Friday, September 12, 2008

Phones, emails and Jocko, oh my

Here is an awkward situation: I think I am having problems with my email. I do not think I am getting people's email. It is awkward because it reminds me of being a teenager and waiting for some guy to call and the phone does not ring so you get all your friends to call you, just to make sure the phone works. Yep, the phone works!

Today is typical. All I get is an acre of spam. Watch, I'll find out that "sgt. joey jones," Alhaje Danco and Herve Konate were all close friends of Leonard Pennario, trying desperately to get in touch to share their memories of him for my book. But I doubt it!

And a few people have told me they tried to email me, and I never got it. Anyway, if anyone out there has been trying to email me and I never got it, the trick is to sign yourself Alhaje Danco and the message will get through. Or say you're from the British Lottery Board. That seems to work.

You know those days when you just run, run, run? I had one of those yesterday. I went to work, then to my tote-that-barge, lift-that-bale Body Sculpt class, then to the farmers' market (can't stay away) then back to work, then to UB for that lecture Robert Levin was giving, then I went to the airport with Robert Levin, which, my friend Phil was taking him there and invited me along, so I couldn't say no. We got to talk to Robert Levin about Mozart the entire drive. When his cell phone rang it rang with the last movement of K. 466! How funny is that?

When he got off the phone I said, "K. 466, on your cell phone."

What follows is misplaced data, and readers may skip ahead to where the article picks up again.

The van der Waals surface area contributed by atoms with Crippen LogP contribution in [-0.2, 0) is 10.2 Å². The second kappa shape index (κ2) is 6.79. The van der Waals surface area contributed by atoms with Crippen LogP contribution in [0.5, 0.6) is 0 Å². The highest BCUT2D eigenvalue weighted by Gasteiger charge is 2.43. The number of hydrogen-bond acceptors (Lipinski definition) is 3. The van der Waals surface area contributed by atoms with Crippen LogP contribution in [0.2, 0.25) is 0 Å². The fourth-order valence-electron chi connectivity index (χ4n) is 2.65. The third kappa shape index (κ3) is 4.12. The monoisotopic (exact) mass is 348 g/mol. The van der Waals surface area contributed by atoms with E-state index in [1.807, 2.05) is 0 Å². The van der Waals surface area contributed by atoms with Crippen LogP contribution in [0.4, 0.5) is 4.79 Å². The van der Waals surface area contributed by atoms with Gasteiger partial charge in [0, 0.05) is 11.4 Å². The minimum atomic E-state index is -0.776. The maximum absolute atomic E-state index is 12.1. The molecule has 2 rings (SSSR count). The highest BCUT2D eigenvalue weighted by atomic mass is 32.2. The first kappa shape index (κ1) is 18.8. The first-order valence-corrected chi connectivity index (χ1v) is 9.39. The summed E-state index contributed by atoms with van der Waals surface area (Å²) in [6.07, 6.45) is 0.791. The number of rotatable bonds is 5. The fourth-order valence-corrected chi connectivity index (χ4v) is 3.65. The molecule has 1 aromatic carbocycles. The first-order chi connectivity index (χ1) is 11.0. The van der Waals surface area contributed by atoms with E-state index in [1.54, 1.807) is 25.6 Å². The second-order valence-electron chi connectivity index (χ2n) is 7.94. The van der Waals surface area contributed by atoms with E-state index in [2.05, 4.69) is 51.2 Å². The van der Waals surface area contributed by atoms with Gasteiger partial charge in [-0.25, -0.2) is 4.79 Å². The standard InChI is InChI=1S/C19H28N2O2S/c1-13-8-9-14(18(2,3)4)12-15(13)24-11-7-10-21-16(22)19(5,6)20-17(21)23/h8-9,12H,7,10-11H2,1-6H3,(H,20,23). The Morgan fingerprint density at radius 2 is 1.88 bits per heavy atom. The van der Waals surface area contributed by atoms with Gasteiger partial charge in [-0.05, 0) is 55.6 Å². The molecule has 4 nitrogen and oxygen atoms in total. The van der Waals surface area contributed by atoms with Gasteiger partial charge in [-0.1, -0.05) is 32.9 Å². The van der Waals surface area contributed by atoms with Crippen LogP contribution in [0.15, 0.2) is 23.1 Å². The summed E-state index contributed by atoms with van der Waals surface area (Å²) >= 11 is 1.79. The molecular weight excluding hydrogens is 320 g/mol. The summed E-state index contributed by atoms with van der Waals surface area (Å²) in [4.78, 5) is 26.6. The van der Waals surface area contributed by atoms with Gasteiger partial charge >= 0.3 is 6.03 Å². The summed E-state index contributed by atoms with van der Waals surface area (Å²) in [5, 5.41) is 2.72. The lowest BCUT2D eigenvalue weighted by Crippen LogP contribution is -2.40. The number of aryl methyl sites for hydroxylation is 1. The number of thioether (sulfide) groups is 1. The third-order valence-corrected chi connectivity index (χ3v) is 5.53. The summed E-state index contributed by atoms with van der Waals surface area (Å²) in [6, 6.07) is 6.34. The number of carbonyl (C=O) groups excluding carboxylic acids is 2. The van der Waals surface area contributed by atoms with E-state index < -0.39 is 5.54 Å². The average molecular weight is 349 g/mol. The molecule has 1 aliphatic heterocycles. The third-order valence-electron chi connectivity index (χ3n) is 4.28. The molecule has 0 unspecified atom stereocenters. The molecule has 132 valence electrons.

And he explained how he programmed it and stuff. He is so much in his own world -- the Mozartean world -- that he takes it for granted that everyone talks in Kochel numbers. For anyone out there in Blog-o-Land new to Mozart, every piece of music that Mozart wrote is assigned a Kochel number. Ludwig Kochel was the researcher in the 19th century who catalogued all Mozart's works.

When we got Robert Levin to Jet Blue he still sat in the car and talked about Mozart. He was letting us in on secrets involving K. 175, one of Mozart's early piano concertos. I had just listened to K. 175 a few hours before. What are the odds? Anyway, I wished the ride to the airport could have been longer. The Buffalo Niagara International Airport is just too darned convenient.

After that adventure I went to cook dinner for my mom, then to .... Jackie Jocko! The glass of wine at the end of the rainbow!

When I walked into E.B. Green's it was great to know everyone in the lounge. Paul was there, which you always need because Paul sort of anchors us all, sitting by Jocko with his arms folded and a beer in front of him, talking about the great songs. Erna Eaton was there and I gave her a hug and a kiss. My friend Toni from work brought her dad. Toni's dad used to go hear Jocko years ago. He had not known Jocko was still playing. The jazz singer Diane Armesto was there with her boyfriend, Larry. Also Gary was there, and the great boogie pianist Annie Philippone. Groups like this are great. You just pull up a chair.

We were laughing about Robert Levin and how his cell phone played K. 466. I began thinking that Levin would be fascinating to write more about sometime.

But then I kept contrasting him with Leonard Pennario, and I realize it's too early for me even to think about dating again.

1 comment:

Anonymous said...

Today's title and body sculpt class reference remind me of a parody of Over The Rainbow written by the late Allan Sherman. Here are the lyrics (the first two lines were given him by Steve Allen):

"Somewhere, overweight people,
Just like me,
Must have someplace where folks don’t count
every calorie.

Somewhere, over the rainbow,
Way up tall,
There’s a land where they’ve never heard of

Where folks can eat just what they want
And still be trim and slim and gaunt,
You’ll find me -
Where every little thing I taste
Won’t wind up showing on my waist,
Or worse - behind me.

Somewhere, overindulging is divine.
If their waistlines aren’t bulging,
Why then, oh why does mine?

If bluebirds weighted as much as I
You’d see some big fat bluebirds in the sky."